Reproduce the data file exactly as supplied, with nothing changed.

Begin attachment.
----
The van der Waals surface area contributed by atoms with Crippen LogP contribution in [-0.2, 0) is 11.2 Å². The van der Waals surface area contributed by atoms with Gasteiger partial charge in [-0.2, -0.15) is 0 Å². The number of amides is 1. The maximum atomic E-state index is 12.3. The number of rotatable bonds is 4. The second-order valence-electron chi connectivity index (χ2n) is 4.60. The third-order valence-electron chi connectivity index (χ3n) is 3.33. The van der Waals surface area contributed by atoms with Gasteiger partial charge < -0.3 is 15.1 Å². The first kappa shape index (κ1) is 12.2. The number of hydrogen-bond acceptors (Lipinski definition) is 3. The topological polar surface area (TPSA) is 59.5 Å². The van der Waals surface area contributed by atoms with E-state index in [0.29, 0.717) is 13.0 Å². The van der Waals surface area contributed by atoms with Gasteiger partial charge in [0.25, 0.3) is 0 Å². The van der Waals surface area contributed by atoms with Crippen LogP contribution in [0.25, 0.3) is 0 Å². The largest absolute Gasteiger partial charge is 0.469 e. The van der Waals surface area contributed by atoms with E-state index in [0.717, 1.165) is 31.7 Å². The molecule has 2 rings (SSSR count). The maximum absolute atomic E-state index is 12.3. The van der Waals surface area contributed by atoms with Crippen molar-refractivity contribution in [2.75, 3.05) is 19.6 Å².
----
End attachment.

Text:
The van der Waals surface area contributed by atoms with Crippen LogP contribution in [-0.2, 0) is 11.2 Å². The van der Waals surface area contributed by atoms with Gasteiger partial charge in [-0.2, -0.15) is 0 Å². The number of amides is 1. The maximum atomic E-state index is 12.3. The number of rotatable bonds is 4. The second-order valence-electron chi connectivity index (χ2n) is 4.60. The third-order valence-electron chi connectivity index (χ3n) is 3.33. The van der Waals surface area contributed by atoms with Gasteiger partial charge < -0.3 is 15.1 Å². The first kappa shape index (κ1) is 12.2. The number of hydrogen-bond acceptors (Lipinski definition) is 3. The topological polar surface area (TPSA) is 59.5 Å². The van der Waals surface area contributed by atoms with E-state index in [0.29, 0.717) is 13.0 Å². The van der Waals surface area contributed by atoms with Gasteiger partial charge in [0.25, 0.3) is 0 Å². The van der Waals surface area contributed by atoms with Crippen LogP contribution in [0.25, 0.3) is 0 Å². The largest absolute Gasteiger partial charge is 0.469 e. The van der Waals surface area contributed by atoms with E-state index in [0.717, 1.165) is 31.7 Å². The molecule has 2 rings (SSSR count). The maximum absolute atomic E-state index is 12.3. The van der Waals surface area contributed by atoms with Crippen molar-refractivity contribution in [2.75, 3.05) is 19.6 Å².